Skip to content

© Eve Milner

Eighteen members braved the cold for the first meeting of 2024 to see images on the set theme for the evening – hope – and several personal projects.

Eve Milner’s take on hope centred on the idea of the hope involved in bringing new life into the world. She began with a beautiful image of her infant granddaughter balling her fist. She continued this idea in a model of a very modern and diverse Nativity scene in Southwark Cathedral which was reflected in a scene in a Victorian stained-glass window. Images of a sun rise and candles completed her set.

© Eve Milner

Edey Templeton presented two versions of hope – light and return of Spring. Her images included a daffodil bravely flowering in January and a lighted window at the end of corridor.

© Edith Templeton

Mark Friend’s pictures were of a march against anti Semitism and, in his words, were in some ways the opposite of hope. The anguish etched in some of the marchers’ faces were testimony to this. However, there was hope in the numbers of people marching in solidarity.

© Mark Friend

Steve Jones showed a variety of images including an installation of a domestic scene made up entirely of household rubbish in a street – the hope in creating a vision of warmth and comfort from nothing. He also showed a picture of Dreamland in Margate – the ultimate destination for hopeful dreamers.

© Steve Jones

Janet Nabney chose to picture the way a street musician brought a community together in song during the summer. This also reminded her of listening to musicians in Washington Square in New York City.

© Janet Nabney

Moving on to personal projects, Hady Bayoumi showed examples of “painting with a camera.” These were layered images constructed in post-production. The images had enormous depth and

© Hady Bayoumi

Frankie McAllister showed pictures from her recent trip to Glencoe in dramatic winter weather. Her images showed the force of wind and rain sweeping her up in its power. She also showed a calmer side to the landscape in rare glimpses of sun.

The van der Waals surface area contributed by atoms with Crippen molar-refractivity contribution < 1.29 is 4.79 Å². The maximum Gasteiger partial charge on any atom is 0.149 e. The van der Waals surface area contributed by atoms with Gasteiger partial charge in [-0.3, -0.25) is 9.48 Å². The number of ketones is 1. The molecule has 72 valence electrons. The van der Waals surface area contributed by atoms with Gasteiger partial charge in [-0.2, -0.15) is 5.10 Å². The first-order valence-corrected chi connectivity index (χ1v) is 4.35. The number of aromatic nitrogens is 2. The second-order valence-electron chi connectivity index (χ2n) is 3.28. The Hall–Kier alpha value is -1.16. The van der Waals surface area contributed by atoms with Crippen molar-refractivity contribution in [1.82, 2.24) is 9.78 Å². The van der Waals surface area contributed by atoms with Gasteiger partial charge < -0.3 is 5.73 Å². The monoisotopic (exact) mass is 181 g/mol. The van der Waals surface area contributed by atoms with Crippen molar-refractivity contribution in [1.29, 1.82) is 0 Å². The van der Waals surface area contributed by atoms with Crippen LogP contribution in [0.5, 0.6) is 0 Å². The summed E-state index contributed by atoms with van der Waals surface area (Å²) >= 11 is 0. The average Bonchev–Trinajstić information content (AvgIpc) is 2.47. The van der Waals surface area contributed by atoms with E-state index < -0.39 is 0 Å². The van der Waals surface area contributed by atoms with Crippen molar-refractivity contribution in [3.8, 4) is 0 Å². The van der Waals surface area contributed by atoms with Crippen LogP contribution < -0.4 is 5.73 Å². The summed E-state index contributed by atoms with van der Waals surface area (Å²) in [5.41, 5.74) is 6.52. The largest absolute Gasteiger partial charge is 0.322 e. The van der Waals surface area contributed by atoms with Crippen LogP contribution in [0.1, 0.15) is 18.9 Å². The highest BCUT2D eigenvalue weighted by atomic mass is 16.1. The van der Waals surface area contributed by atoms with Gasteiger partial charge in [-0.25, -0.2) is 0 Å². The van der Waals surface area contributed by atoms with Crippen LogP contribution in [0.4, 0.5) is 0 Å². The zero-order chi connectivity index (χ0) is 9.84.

© Frankie McAllister

Alec Wyllie’s pictures were of his annual trip to see the New Year lights in Edinburgh. The images showed how the lights enhanced the geometry of the buildings in the New Town as well as giving a lighter side to the city with its lighted Ferris wheel.

© Alec Wylie

Dorota Boisot used a long exposure to produce self portraits with a ghost self. The result was a set of intriguing and inventive portraits where she appeared to shake hands with herself and to sit beside herself. It was thought that these resembled the early 20 th century spiritualist pictures used by mediums as proof of communication with the dead.

© Dorota Boisot

Rashida Mangera showed part of her series of embroidered photographs. The projected versions made clear the skill and work involved but it was the actual prints which revealed the textures and fine detail. These were a delicate and beautiful set.

© Rashida Mangera

Raj Munisami had a wide variety of images in different genres and styles. Amongst these were a sensitive portrait of a Hindu priest which showed his dignity and character and a picture taken of a worshiper in a temple.

© Raj Munisami

The next meeting will take place on 14th February and the theme will be “seasons”.